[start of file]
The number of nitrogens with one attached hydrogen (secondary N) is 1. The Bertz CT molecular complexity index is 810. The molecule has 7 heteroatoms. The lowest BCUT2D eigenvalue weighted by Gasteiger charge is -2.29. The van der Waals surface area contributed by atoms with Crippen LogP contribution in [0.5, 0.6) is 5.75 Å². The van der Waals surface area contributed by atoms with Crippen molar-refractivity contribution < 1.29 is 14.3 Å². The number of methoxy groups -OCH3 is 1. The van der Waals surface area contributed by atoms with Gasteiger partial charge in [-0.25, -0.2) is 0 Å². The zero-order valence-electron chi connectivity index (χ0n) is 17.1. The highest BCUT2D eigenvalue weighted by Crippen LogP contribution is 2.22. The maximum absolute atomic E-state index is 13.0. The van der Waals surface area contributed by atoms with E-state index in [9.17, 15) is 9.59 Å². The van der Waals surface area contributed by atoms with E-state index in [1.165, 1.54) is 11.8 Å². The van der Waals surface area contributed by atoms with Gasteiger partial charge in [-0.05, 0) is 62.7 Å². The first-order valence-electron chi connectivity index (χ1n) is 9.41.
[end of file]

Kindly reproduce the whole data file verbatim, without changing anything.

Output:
The number of nitrogens with one attached hydrogen (secondary N) is 1. The Bertz CT molecular complexity index is 810. The molecule has 7 heteroatoms. The lowest BCUT2D eigenvalue weighted by Gasteiger charge is -2.29. The van der Waals surface area contributed by atoms with Crippen LogP contribution in [0.5, 0.6) is 5.75 Å². The van der Waals surface area contributed by atoms with Crippen molar-refractivity contribution < 1.29 is 14.3 Å². The number of methoxy groups -OCH3 is 1. The van der Waals surface area contributed by atoms with Gasteiger partial charge in [-0.25, -0.2) is 0 Å². The zero-order valence-electron chi connectivity index (χ0n) is 17.1. The highest BCUT2D eigenvalue weighted by Crippen LogP contribution is 2.22. The maximum absolute atomic E-state index is 13.0. The van der Waals surface area contributed by atoms with E-state index in [9.17, 15) is 9.59 Å². The van der Waals surface area contributed by atoms with E-state index in [1.165, 1.54) is 11.8 Å². The van der Waals surface area contributed by atoms with Gasteiger partial charge in [-0.05, 0) is 62.7 Å². The first-order valence-electron chi connectivity index (χ1n) is 9.41.